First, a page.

Republican voters — and Trump’s would-be rivals in the 2024 presidential race — took notice.

Here in Iowa, the state expected to host the first presidential nominating contest in roughly 18 months, several voters signaled Thursday that they were open to another presidential candidate even if Trump were to run again. Nationally, some conservative media outlets issued scathing rebukes of the former president, and aides for multiple GOP presidential prospects indicated, publicly and privately, that they felt increasingly emboldened to challenge Trump in 2024 after the explosive new testimony.

Nikki Haley, Trump’s ambassador to the United Nations, drew roughly 350 conservative activists to a congressional fundraising barbecue on Thursday in Sioux County, where Trump won 82% of the vote in 2020.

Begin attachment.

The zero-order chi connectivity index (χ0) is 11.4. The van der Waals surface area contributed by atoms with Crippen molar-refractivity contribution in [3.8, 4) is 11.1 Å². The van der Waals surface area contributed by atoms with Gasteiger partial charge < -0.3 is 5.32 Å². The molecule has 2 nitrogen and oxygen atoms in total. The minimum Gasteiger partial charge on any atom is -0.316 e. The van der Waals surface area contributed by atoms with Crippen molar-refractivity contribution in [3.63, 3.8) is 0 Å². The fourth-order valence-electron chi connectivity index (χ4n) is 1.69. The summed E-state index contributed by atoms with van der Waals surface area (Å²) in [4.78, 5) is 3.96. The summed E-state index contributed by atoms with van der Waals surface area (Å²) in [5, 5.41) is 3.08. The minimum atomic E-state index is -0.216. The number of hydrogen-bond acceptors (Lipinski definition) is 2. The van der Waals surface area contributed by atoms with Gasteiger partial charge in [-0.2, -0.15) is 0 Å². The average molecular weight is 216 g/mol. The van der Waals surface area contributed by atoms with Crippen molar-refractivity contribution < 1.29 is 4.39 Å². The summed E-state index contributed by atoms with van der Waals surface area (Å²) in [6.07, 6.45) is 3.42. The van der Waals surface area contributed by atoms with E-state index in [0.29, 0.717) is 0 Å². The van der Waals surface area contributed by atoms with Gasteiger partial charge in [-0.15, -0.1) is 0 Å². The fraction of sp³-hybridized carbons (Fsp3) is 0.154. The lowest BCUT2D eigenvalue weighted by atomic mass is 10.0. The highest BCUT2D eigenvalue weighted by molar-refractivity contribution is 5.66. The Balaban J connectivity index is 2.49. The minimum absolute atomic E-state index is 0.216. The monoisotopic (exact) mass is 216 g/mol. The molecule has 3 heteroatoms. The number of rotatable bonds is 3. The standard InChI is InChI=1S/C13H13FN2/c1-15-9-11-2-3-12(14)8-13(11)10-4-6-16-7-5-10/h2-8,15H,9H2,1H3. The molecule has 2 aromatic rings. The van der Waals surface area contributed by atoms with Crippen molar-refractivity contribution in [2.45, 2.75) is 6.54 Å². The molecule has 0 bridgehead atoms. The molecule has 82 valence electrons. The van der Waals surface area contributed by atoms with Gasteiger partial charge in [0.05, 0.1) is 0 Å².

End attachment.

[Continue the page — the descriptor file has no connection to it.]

There was ample evidence of Trump fatigue. Interviews with a dozen attendees revealed strong interest in a 2024 alternative, even if Trump is on the ballot.

“You’d be hard-pressed to find people in this area who support the idea that people aren’t looking for someone else,” said Dave Van Wyk, a transportation company owner. “To presume that conservative America is 100% behind Donald Trump is simply not the case.”

Former White House staffer Cassidy Hutchinson on Tuesday offered previously unknown details about the extent of Trump’s rage in his final weeks of office, his awareness that some supporters had brought weapons to the city on Jan. 6 and his ambivalence as rioters later laid siege to the Capitol.